Piston ring scuffing is generally a running-in problem and is particularly likely to occur if full load and speed are applied too rapidly. It can also occur after longer running periods if the lubrication conditions deteriorate. The symptoms of scuffing in an engine are usually high oil consumption and blow-by, and sometimes a noticeable engine knocking noise. If scuffing is allowed to proceed, it may cause piston seizure or a major increase in piston clearance, resulting in a heavy knocking noise. However, in some cases the prime scuffed area does not spread, but heals itself, and the engine is still able to perform satisfactorily. Some of the methods used to reduce the incidence of scuffing include:

Fitting the piston rings with the running surface pre-shaped to a profile resembling that obtained after running-in so that less running-in wear is required.

Providing a surface finish on the cylinder liner that is coarse enough to increase the wear rate of the rings. If the rings are pre-shaped, however, the finish should be made finer than if they are flat.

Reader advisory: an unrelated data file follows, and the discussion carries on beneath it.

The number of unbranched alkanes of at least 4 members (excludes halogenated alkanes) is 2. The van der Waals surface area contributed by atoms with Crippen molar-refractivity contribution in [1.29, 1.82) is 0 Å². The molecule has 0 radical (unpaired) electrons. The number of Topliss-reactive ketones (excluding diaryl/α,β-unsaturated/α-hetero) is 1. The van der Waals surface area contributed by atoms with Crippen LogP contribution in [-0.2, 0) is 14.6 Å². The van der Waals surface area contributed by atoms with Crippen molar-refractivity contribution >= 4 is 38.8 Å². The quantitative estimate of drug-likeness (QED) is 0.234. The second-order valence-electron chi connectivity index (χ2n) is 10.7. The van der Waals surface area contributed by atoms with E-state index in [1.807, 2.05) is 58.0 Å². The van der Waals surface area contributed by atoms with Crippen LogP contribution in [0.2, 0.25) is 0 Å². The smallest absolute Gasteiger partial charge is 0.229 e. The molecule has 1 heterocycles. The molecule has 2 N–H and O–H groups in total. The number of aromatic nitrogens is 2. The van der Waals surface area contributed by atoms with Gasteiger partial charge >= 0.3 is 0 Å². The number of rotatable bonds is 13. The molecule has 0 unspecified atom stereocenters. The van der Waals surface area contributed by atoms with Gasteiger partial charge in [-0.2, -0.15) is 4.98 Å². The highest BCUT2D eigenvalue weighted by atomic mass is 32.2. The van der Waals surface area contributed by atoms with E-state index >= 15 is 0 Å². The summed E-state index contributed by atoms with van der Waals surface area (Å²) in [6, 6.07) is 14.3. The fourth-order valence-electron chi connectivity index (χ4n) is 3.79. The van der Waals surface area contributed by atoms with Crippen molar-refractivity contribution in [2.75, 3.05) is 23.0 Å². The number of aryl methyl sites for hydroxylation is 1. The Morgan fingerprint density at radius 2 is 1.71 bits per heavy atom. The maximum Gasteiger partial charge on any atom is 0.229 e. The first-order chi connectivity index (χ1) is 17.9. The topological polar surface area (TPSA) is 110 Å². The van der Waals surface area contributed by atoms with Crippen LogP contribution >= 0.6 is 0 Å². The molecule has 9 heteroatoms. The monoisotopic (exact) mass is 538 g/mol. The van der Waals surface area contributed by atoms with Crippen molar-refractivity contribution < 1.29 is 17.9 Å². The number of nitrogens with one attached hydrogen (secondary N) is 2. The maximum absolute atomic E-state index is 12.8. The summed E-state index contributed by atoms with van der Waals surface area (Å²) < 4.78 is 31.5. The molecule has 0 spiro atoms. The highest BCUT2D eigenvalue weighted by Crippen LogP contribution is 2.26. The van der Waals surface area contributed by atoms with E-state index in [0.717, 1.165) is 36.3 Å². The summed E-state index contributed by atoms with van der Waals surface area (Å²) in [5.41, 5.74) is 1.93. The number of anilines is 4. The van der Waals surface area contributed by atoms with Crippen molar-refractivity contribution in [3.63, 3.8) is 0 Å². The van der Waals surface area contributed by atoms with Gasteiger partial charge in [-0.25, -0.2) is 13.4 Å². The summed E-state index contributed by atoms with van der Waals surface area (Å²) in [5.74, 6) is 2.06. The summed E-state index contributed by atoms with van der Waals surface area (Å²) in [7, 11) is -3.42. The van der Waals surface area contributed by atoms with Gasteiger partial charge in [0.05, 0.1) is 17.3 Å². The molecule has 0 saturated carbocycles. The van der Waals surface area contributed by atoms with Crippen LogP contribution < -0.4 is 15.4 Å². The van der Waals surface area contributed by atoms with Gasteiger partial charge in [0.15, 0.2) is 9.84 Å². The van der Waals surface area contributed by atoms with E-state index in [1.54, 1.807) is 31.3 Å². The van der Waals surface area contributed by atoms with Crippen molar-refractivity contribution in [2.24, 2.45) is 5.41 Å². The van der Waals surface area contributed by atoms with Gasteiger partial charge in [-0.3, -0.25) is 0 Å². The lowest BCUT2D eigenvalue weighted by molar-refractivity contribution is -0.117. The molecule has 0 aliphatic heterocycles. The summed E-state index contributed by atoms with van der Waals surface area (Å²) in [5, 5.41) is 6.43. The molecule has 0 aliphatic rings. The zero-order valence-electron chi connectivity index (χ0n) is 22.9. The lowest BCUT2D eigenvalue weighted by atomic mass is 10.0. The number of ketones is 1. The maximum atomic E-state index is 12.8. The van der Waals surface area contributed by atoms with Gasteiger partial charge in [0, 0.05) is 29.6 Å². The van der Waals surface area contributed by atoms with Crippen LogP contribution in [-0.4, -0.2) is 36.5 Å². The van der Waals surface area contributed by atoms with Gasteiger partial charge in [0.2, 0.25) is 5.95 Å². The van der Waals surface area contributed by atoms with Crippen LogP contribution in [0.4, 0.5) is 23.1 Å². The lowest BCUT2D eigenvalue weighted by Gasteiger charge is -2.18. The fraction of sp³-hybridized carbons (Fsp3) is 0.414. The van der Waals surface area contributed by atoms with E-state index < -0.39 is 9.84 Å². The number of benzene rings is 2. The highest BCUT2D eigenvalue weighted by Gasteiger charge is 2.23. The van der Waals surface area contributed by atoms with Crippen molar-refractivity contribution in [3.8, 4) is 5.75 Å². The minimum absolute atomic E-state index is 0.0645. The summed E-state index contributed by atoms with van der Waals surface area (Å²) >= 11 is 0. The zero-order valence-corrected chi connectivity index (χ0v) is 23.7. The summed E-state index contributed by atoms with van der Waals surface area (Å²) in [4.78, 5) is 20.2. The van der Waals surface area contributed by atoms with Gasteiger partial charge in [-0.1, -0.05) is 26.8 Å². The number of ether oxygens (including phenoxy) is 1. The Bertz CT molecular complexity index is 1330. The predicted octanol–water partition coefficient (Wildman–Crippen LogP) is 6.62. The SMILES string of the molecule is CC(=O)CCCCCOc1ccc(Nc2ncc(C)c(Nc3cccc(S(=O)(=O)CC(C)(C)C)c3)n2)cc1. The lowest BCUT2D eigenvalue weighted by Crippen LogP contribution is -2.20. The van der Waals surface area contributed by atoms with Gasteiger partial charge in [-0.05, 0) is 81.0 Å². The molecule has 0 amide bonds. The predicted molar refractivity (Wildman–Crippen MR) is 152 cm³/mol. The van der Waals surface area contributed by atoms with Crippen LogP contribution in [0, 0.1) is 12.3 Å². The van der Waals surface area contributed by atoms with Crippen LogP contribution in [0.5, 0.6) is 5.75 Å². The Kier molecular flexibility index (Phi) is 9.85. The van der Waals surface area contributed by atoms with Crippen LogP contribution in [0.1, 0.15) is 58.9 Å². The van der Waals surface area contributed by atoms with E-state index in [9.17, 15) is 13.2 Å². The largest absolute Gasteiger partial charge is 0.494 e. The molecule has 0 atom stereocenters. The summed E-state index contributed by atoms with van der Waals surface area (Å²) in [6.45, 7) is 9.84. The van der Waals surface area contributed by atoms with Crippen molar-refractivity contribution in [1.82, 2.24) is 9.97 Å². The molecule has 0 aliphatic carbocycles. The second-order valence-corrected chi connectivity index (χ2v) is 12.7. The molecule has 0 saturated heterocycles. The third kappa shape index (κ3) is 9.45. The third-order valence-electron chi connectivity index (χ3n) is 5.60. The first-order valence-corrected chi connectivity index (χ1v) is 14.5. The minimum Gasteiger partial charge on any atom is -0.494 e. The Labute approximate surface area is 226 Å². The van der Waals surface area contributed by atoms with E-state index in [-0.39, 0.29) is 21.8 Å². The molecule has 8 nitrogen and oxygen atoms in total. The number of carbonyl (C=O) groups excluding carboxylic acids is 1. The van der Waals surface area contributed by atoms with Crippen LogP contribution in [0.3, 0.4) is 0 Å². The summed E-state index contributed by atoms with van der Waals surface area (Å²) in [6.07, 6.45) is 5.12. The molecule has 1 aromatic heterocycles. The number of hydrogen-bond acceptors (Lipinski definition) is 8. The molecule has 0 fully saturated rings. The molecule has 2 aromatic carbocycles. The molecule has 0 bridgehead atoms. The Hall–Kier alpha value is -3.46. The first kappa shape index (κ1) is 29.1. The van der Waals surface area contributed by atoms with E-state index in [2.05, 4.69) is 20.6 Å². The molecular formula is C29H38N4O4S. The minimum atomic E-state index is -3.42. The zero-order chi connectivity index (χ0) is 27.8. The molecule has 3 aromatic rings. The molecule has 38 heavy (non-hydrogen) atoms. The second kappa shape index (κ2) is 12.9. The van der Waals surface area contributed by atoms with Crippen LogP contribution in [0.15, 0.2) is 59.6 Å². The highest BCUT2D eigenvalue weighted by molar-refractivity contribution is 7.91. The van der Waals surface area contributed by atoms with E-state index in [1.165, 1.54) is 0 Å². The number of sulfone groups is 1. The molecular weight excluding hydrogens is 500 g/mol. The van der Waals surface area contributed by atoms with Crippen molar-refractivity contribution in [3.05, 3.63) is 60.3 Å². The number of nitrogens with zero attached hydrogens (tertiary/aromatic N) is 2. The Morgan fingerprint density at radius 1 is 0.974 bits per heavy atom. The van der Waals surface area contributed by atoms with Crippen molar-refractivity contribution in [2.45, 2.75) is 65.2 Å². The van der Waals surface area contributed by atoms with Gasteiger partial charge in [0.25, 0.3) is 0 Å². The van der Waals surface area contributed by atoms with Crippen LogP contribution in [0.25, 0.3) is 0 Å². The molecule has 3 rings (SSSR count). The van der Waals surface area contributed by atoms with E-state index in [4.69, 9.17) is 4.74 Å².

Providing a surface finish on the cylinder liner that is coarse enough to increase the wear rate of the rings. If the rings are pre-shaped, however, the finish should be made finer than if they are flat.

Using a small amount of mildly abrasive material as a coating or filling on the liner or rings that will help to maintain an adequate initial wear rate.

Increasing the oil supply to the upper rings during running-in, which helps flush out wear debris and counteract any local deficiencies in the oil distribution.

The principal factors that influence wear of piston rings are speed, temperature, load, frequency of use, dirt, corrosion, surface finish, and quantity of lubricant.

Reducing Piston Ring Assembly Friction

The light loads and large contact areas associated with the piston skirt promote a hydrodynamic contact. In order to reduce a hydrodynamic friction, skirt areas have been reduced in recent designs. Decreasing the effective skirt length from the original design length reduces friction and improves engine economy for both low-speed, low-load and high-speed, higher-load operation.

Substantial reductions in ring friction can be realized by reducing ring tensions and face widths.

Valve Train Assembly: